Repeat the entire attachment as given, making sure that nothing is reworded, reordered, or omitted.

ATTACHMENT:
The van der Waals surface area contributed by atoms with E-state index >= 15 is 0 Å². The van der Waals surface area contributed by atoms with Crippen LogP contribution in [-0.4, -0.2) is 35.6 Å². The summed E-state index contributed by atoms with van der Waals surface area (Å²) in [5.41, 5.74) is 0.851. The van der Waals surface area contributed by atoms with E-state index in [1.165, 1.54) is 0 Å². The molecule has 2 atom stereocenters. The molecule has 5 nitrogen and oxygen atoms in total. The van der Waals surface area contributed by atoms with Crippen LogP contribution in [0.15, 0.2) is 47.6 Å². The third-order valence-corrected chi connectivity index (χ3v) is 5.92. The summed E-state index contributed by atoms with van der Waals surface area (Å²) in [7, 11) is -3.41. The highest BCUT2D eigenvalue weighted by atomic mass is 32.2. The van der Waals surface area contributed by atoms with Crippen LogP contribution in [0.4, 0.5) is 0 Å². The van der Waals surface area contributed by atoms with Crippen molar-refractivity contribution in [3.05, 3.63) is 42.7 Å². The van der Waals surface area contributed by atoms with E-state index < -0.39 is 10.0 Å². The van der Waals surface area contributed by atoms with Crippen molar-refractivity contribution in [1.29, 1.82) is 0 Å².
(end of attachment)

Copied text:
The van der Waals surface area contributed by atoms with E-state index >= 15 is 0 Å². The van der Waals surface area contributed by atoms with Crippen LogP contribution in [-0.4, -0.2) is 35.6 Å². The summed E-state index contributed by atoms with van der Waals surface area (Å²) in [5.41, 5.74) is 0.851. The van der Waals surface area contributed by atoms with E-state index in [1.165, 1.54) is 0 Å². The molecule has 2 atom stereocenters. The molecule has 5 nitrogen and oxygen atoms in total. The van der Waals surface area contributed by atoms with Crippen LogP contribution in [0.15, 0.2) is 47.6 Å². The third-order valence-corrected chi connectivity index (χ3v) is 5.92. The summed E-state index contributed by atoms with van der Waals surface area (Å²) in [7, 11) is -3.41. The highest BCUT2D eigenvalue weighted by atomic mass is 32.2. The van der Waals surface area contributed by atoms with Crippen LogP contribution in [0.4, 0.5) is 0 Å². The van der Waals surface area contributed by atoms with Crippen molar-refractivity contribution in [3.05, 3.63) is 42.7 Å². The van der Waals surface area contributed by atoms with E-state index < -0.39 is 10.0 Å². The van der Waals surface area contributed by atoms with Crippen molar-refractivity contribution in [1.29, 1.82) is 0 Å².